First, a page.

We approached Hampton Court and new that that we only had about 5k to go. Crickey – we could run a slow 5k in 35 mins and even though we were now doing pretend running (bouncy walking with arms) we were still moving forward and the end was in sight. I actually got a second wind and felt I could run at this point but we were in this together and needed each other to finish. Lee had got me through some of my lows and now it was my turn to return the favour.
We saw the bridge and lightly skipped over it. Lee went down the steps sideways, one foot at a time as I gingerly took one step at at a time.
Rob met us at the bottom and told us t was just around the next building. We walked around that building and then Rob told us it was just through the park. So we walked through the park starting to lose confidence in Robs navigation skills but as he pointed out the flags we saw the finish and started to run.
We were grinning and chatting excitedly with just a few meters until the finish line when a girl in pink sprinted past us? I don’t know where she had come from but felt bad that she has run alone when she could have been running with us for company.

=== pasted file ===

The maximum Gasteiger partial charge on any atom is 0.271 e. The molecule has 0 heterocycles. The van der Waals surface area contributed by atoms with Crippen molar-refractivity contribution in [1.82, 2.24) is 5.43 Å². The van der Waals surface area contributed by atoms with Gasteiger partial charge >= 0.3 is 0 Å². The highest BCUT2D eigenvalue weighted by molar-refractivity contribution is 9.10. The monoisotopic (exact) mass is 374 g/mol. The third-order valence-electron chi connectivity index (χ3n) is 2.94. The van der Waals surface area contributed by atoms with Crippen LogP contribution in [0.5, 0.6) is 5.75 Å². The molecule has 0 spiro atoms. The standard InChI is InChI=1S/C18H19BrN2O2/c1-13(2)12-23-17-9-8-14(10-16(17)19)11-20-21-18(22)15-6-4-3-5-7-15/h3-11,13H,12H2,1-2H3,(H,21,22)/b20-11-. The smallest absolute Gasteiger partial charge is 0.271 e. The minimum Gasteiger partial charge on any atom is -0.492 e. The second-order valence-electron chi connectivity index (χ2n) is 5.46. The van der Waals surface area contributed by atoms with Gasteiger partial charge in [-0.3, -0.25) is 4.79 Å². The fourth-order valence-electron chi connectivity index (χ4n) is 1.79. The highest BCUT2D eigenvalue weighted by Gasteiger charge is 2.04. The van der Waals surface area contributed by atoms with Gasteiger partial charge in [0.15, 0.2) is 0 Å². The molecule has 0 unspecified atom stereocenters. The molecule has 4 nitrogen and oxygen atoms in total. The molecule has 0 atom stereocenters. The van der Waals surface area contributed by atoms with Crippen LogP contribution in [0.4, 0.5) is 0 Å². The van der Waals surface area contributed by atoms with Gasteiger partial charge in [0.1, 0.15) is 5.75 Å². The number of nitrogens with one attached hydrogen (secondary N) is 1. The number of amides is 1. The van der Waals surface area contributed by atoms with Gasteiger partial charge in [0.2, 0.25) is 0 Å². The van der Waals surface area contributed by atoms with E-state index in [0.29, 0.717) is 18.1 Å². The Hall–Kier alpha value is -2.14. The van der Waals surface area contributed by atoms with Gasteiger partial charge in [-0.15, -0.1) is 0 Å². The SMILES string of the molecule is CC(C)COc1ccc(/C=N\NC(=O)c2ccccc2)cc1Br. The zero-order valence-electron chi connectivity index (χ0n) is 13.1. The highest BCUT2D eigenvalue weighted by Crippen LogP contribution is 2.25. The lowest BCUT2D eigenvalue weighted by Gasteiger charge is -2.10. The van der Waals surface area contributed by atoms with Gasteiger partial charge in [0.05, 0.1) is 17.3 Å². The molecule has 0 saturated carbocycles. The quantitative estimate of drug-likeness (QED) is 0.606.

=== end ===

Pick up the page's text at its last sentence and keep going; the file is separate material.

The station master 3 was at the finish and gave me a big hug as I finished! I was absolutely ecstatic! We had done it – 70km! I couldn’t believe we had actually managed and now I was buzzing and couldn’t calm down. We got out finish photos taken and then Rob and Em bundled us into the waiting cars. My legs wouldn’t stop running even in the car and whislt I must have been exhausted I was wide awake and had so much energy. I chatted non stop to Rob all the way home as I told him how I would be better next year.
But before this story is done, can I just remind you about the day Jane told me in training that we had bitten off more than we could chew? Well how do you think she did? I bet you can’t guess! Jane, who had been filled with self doubt and nerves about complying her first ever ultra had only gone and won the ladies challenge! The organisers and station masters said she was both laughing and crying at the same time as she was absolutely overjoyed! And so she should be! What a truly amazing feat. Well done 2018 Ultra Winner Jane Cacchione.
A big thank you to the organisers at www.ultrarunningltd.co.uk. It was a great event and we all really loved it.
Thanks also to Rob and Paul for the support on the day and during the training.
Finally, thanks to Lee and the other runners for ongoing encouragement during the day. Hope to see you all next year.